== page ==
Other objects and advantages of the present invention will become apparent upon considering the following detailed description and appended claims, and upon reference to the accompanying drawings.
  • BRIEF DESCRIPTION OF DRAWINGS
  • [0009]
    [0009]FIG. 1 illustrates a perspective view an cross car beam coupled to a vehicle support structure and to a steering column support structure according to one preferred embodiment of the present invention;
  • [0010]
    [0010]FIG. 2 is a close-up view of the coupling of the cross car beam to the steering column of FIG. 1;
  • [0011]
    [0011]FIG. 3 is a close-up view of the coupling of the cross car beam to the vehicle body of FIG. 1;
  • [0012]
    [0012]FIG. 4 is a top view of one of the integrated piezoelectric sensor and actuator component of FIG. 3; and
  • [0013]
    [0013]FIG. 5 is a side view and partial section view of FIG. 4.
  • DETAILED DESCRIPTION
  • [0014]
    Referring now to FIG. 1, an instrument panel structure is generally indicated by reference numeral 10. The structure 10 includes an instrument panel subassembly 12 and steering column 14 attached to and supported by a cross car beam 16. The cross car beam 16 is also attached at each respective end to the vehicle body 18.
  • [0015]
    The instrument panel subassembly 12 can have various components, including for example, a top cover 20, a front panel 22, and a center stack 24. Top panel 20 is typically configured to attach to cross-car beam 16 and front panel 22 to enclose the myriad of electronic devices housed within the instrument panel subassembly 10. Center stack 24 is configured to meet with the top panel 20 and front panel 22 in order to provide a unified instrument panel appearance.
  • [0016]
    Also shown coupled within various portions of the instrument panel structure 10 are one or more piezoelectric actuator and sensor assemblies 30. These assemblies 30 function to effectively minimize vibration within the instrument panel structure 10, especially at mounting locations between various components on the structure 10. FIGS. 2 and 3 below illustrate two preferred locations for mounting the assemblies 30 within the instrument panel structure 10. FIGS. 4 and 5 show a close-up view of one preferred piezoelectric actuator and sensor assembly 30.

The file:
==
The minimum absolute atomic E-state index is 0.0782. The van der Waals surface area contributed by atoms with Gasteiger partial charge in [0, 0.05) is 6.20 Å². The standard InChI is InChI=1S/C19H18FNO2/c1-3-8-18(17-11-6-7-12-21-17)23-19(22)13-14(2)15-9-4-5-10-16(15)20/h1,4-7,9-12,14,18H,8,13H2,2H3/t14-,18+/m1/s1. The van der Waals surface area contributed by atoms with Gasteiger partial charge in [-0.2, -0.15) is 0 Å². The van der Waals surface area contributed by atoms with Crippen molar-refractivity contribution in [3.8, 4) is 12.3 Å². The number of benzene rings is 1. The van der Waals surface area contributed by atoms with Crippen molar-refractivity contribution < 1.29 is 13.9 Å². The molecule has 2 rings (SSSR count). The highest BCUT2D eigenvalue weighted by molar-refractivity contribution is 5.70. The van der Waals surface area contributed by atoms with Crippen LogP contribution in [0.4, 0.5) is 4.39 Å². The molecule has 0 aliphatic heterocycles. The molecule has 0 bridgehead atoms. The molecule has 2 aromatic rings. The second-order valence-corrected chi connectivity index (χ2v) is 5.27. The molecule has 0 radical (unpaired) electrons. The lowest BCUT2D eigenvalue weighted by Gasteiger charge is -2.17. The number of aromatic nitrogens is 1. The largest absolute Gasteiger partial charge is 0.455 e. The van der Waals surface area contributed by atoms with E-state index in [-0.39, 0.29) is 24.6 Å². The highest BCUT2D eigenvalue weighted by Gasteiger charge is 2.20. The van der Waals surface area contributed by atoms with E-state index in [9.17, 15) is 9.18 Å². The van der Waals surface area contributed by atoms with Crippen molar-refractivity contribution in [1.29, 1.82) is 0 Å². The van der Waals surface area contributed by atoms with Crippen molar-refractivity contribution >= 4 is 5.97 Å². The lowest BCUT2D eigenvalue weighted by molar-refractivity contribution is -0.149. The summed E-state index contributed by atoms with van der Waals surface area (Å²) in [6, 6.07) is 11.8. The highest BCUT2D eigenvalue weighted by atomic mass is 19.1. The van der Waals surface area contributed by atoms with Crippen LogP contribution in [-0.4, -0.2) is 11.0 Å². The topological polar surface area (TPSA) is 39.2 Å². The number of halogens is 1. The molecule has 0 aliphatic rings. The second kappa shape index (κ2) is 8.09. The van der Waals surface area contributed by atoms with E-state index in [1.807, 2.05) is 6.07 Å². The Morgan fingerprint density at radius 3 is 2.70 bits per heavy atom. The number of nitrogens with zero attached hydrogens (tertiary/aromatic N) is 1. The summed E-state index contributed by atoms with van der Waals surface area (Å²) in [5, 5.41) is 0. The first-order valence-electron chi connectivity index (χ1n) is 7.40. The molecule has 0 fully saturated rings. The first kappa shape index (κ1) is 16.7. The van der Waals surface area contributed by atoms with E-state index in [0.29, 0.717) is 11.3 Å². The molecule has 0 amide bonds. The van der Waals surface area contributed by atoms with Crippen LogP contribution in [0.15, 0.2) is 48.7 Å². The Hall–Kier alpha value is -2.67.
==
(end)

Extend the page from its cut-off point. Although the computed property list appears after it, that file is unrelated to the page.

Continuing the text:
• [0017]
    Referring now to FIG. 2, a close-up view of the coupling between the cross car beam 16 and steering column 14 is illustrated. The steering column 14 is shown having a steering column mounting bracket 32. The bracket 32 may be integrally formed to the steering column 14 or rigidly attached in a separate step. A steering column support bracket 33 is rigidly attached to the cross car beam 16 and is used to support the steering column 14.
  • [0018]
    The bracket 32 has at least two holes 34 located circumferentially around the steering column 14 that roughly correspond to holes 36 located on the steering column support structure 33. A piezoelectric actuator and sensor assembly 30 having an upper and lower inlet region 38A, 38B is secured between to brackets 32, 33 by introducing a respective screw 40, or bolt, through each of the corresponding holes 34 36 and into the respective inlet regions 38A, 38B. As shown in FIG. 2, a first screw 42 is introduced through the hole 36 of the mounting bracket 33 and into the upper inlet region 38A to secure the assembly 30 to the support bracket 32 such that the head regions 42 of the screws 40 are closely coupled with an upper surface 44 of the steering column support bracket 33. A second screw 40 is introduced from beneath the mounting bracket 32 through hole 34 and into the lower inlet region 38B of the assembly 30 to secure the assembly 30 to the mounting bracket 32 such that the head region 42 is closely coupled to a lower surface of the mounting bracket 32. As one of ordinary skill appreciates, the diameter size of the holes 34, 36 and inlet regions 38A, 38B is designed to closely correspond the outer diameter of the bolt portion 46 of each respective screw 40.
  • [0019]
    As one of ordinary skill also appreciates, the method of attaching the assembly 30 to the respective brackets 32, 33 may be accomplished in a wide variety of manners other than that shown in FIG. 2 and are specifically contemplated by the present invention. For example, the sensor and actuator assembly may be coupled to both respective brackets 32, 33 using a single screw 40 or bolt by modifying the inlet regions 38A, 38B to extend entirely through a portion of the assembly.
  • [0020]